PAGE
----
THE Philippine Embassy’s possible transfer from Tel Aviv to Jerusalem will be raised during President Rodrigo R. Duterte’s visit to Israel, the Jerusalem Post has reported.
Citing “diplomatic officials” in its report on Aug. 22, the newspaper said, “The Philippines was mentioned repeatedly in December as one of a handful of countries that might follow the US lead and move its embassy to Jerusalem, a rumor that was shot down by Foreign Secretary Alan Peter Cayetano later that month when he said the move had not been discussed. Nevertheless, reports about a possible move have continued to surface.”
The Post also noted the Philippines was one of 35 countries which abstained when the UN General Assembly passed a resolution in December that condemned the US for the move to recognize Jerusalem as Israel’s capital.
Sought for comment about this possible agenda when Mr. Duterte visits Israel on Sept. 2 to 5, University of the Philippines (UP) law professor Antonio G.M. La Viña said: “Yes, of course, you would expect that.”
But he noted that the Philippine government should be extra careful with this “because we have also very, very important relationships with other Arab countries. So why should we risk that for this, right?”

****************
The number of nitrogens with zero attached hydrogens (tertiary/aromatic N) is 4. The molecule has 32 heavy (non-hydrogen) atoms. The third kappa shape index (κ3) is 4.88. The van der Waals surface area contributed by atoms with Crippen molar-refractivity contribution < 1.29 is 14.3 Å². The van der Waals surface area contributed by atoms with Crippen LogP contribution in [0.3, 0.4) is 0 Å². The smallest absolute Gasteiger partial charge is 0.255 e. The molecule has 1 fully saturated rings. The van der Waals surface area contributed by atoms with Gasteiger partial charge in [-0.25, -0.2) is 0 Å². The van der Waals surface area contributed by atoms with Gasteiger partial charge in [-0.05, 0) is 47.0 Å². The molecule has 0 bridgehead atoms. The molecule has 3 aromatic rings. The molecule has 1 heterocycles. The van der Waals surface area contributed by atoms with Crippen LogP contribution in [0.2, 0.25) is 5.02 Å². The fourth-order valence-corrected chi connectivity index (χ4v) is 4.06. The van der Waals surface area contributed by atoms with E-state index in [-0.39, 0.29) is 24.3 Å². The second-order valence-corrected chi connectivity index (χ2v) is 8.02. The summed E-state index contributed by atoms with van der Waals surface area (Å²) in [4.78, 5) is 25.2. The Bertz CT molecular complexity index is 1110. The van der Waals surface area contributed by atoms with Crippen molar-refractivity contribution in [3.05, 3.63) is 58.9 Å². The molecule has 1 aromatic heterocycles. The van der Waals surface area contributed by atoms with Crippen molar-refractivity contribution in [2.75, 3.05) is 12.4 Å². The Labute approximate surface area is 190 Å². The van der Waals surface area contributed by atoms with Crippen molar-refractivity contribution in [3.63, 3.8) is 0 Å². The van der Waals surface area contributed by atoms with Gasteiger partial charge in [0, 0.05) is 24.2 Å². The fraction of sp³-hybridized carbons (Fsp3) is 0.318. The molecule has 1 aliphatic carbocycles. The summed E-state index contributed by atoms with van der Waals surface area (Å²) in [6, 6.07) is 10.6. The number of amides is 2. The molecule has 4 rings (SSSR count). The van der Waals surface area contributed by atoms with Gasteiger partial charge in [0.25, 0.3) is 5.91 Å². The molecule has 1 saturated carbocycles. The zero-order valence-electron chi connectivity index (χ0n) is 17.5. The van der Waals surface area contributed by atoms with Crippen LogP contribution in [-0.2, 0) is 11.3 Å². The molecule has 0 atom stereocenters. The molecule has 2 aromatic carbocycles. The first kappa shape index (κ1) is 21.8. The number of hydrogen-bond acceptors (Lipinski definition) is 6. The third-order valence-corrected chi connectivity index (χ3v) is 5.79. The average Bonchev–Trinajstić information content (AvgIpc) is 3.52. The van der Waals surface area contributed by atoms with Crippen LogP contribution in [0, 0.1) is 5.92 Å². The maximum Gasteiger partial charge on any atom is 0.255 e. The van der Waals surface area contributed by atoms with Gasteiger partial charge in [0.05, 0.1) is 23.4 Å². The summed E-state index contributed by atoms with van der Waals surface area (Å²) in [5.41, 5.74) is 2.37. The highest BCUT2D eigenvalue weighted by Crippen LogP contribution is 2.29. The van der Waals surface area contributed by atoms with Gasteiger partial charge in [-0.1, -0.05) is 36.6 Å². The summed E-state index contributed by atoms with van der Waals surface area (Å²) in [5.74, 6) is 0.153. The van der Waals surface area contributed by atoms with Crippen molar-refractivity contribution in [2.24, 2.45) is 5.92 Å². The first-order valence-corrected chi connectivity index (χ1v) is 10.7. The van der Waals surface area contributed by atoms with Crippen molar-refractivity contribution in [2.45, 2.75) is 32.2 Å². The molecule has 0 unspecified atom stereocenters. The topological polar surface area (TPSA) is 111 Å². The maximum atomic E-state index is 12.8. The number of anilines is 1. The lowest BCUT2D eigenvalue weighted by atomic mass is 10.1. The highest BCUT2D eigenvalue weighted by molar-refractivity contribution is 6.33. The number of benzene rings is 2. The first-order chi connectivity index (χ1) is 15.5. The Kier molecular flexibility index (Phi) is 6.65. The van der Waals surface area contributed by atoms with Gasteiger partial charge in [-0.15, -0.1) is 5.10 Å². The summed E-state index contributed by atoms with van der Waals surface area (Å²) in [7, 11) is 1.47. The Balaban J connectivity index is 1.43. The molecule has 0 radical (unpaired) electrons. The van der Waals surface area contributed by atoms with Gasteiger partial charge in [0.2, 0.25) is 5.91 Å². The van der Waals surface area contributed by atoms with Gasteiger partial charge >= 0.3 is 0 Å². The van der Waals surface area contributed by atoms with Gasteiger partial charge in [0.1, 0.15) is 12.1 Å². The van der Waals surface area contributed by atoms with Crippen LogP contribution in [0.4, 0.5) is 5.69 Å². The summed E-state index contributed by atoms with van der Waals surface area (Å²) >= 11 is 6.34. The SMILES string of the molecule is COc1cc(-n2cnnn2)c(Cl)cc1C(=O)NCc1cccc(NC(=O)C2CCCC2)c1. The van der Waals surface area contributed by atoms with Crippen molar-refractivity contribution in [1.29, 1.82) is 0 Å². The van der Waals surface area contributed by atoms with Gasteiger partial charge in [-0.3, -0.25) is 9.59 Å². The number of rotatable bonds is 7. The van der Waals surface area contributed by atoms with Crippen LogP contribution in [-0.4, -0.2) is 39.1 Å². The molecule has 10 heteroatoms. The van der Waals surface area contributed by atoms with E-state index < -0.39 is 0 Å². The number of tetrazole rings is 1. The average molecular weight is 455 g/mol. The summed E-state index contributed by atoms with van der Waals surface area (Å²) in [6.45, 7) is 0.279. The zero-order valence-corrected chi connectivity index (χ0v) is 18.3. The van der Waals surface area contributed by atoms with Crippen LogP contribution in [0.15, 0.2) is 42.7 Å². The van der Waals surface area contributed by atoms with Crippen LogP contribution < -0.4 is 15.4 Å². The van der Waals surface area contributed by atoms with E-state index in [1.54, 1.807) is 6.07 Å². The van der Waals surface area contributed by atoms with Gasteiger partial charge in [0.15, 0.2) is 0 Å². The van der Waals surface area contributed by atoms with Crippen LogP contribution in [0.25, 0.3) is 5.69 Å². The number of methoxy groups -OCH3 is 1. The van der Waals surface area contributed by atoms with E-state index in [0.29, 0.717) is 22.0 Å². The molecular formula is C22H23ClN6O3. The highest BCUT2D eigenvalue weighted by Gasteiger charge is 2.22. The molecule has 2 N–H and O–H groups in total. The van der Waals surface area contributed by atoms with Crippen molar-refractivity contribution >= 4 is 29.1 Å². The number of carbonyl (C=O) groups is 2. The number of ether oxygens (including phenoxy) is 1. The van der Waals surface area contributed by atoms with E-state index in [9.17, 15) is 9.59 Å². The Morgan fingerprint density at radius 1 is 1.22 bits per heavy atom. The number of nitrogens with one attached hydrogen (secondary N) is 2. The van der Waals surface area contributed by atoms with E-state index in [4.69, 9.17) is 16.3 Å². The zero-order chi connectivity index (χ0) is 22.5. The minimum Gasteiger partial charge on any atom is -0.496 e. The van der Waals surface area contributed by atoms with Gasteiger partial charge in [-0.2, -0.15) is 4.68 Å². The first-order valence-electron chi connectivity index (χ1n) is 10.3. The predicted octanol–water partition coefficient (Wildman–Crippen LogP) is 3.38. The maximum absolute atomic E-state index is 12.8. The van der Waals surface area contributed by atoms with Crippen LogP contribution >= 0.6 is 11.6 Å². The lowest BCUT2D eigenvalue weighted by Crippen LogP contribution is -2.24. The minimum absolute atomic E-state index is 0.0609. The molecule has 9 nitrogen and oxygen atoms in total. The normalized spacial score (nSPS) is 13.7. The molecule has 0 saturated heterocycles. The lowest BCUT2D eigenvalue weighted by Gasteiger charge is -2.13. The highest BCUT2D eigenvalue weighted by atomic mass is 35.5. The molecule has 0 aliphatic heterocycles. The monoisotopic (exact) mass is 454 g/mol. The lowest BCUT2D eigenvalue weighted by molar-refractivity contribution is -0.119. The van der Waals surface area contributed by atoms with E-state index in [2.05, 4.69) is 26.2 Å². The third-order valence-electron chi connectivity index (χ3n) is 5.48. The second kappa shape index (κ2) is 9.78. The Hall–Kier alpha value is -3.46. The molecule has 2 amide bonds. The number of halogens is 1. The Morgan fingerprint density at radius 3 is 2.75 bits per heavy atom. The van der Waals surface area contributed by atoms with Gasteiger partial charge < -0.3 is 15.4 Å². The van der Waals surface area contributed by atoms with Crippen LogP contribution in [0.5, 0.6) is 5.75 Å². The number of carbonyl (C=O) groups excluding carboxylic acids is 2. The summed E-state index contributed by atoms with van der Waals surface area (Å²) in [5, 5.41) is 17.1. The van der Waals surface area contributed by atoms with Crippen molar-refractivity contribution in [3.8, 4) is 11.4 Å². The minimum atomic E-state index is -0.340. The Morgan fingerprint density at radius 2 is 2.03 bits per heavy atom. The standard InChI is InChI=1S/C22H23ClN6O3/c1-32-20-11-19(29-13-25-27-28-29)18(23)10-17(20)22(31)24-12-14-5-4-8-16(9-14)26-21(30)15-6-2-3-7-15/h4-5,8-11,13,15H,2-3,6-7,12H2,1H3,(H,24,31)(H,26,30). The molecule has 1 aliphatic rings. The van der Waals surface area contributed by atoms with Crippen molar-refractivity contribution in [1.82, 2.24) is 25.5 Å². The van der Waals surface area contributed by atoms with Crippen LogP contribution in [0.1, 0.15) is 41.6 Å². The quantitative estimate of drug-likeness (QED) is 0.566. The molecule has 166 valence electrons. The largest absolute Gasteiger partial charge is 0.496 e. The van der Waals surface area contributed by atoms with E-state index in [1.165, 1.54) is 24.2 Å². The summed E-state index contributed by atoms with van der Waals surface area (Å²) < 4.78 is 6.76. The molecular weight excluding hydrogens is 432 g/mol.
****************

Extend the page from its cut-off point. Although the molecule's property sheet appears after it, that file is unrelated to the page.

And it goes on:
“On the part of Israel, probably, that is one of the things that they would want to prioritize. But the Philippines cannot prioritize that, because we have this relationship with Muslim countries as well,” he added.
Mr. Duterte is also scheduled to visit Jordan in the course of his Middle East trip.
Also sought for comment, Foreign Affairs Undersecretary Ernesto C. Abella said: “I have not received any such report.”
Speaking about his trip to Israel on Monday, Mr. Duterte said a delegation of his will include retiring military and police officials.
“I would be going there with some of the retiring military and police officers. Marami kami (There are many of us). That is my gift to them for serving the country well,” Mr. Duterte told reporters on Monday morning, Aug. 27, at the Libingan ng mga Bayani on the sidelines of the National Heroes Day commemoration.
Asked about the purpose of his trip, Mr. Duterte said: “I’m there because of the 28,000 Filipinos, and it’s getting hotter there. And also on the Lebanese front, there is something brewing there. And in Jordan, we have 48,000 Filipinos. That’s why I am bringing (Environment Secretary and retired general Roy A.) Cimatu to prepare for that eventuality and just in case war breaks out there.”
In a phone interview, University of Santo Tomas (UST) political science professor Marlon M. Villarin said: “The presence of the President, particularly in Jordan, is a diplomatic statement that this government is very serious when it comes to providing protection to our overseas Filipino workers (OFWs) who are affected by the current situation in Jordan.”
“In dealing with Israel and Jordan, I think the Philippine government is very serious when it comes to its idea of expanding our military capability….It’s one way to manifest our independent foreign policy when it comes to military [cooperation with other nations],” Mr. Villarin added.
Mr. La Viña, for his part, said the Philippine government “just would like to establish ties with countries” like Israel and Jordan. — Arjay L. Balinbin